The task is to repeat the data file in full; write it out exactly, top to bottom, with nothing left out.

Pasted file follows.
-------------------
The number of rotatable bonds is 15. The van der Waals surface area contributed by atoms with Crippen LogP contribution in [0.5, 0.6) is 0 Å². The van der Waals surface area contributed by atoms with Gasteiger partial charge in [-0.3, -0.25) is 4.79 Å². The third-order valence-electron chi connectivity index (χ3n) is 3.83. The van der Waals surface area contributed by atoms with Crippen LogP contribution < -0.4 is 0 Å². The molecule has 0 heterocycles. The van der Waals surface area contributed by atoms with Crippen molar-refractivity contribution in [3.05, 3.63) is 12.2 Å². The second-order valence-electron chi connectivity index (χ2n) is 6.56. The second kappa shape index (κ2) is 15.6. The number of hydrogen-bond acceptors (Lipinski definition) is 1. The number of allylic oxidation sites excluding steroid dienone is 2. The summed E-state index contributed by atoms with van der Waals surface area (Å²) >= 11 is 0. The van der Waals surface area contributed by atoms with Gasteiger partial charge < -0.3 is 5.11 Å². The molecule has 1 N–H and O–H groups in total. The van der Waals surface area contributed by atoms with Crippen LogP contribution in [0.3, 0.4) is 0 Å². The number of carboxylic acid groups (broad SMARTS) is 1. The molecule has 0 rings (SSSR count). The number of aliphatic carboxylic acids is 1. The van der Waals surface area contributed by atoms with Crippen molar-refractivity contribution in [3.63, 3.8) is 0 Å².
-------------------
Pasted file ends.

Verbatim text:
The number of rotatable bonds is 15. The van der Waals surface area contributed by atoms with Crippen LogP contribution in [0.5, 0.6) is 0 Å². The van der Waals surface area contributed by atoms with Gasteiger partial charge in [-0.3, -0.25) is 4.79 Å². The third-order valence-electron chi connectivity index (χ3n) is 3.83. The van der Waals surface area contributed by atoms with Crippen LogP contribution < -0.4 is 0 Å². The molecule has 0 heterocycles. The van der Waals surface area contributed by atoms with Crippen molar-refractivity contribution in [3.05, 3.63) is 12.2 Å². The second-order valence-electron chi connectivity index (χ2n) is 6.56. The second kappa shape index (κ2) is 15.6. The number of hydrogen-bond acceptors (Lipinski definition) is 1. The number of allylic oxidation sites excluding steroid dienone is 2. The summed E-state index contributed by atoms with van der Waals surface area (Å²) >= 11 is 0. The van der Waals surface area contributed by atoms with Gasteiger partial charge < -0.3 is 5.11 Å². The molecule has 1 N–H and O–H groups in total. The van der Waals surface area contributed by atoms with Crippen LogP contribution in [0.3, 0.4) is 0 Å². The number of carboxylic acid groups (broad SMARTS) is 1. The molecule has 0 rings (SSSR count). The number of aliphatic carboxylic acids is 1. The van der Waals surface area contributed by atoms with Crippen molar-refractivity contribution in [3.63, 3.8) is 0 Å².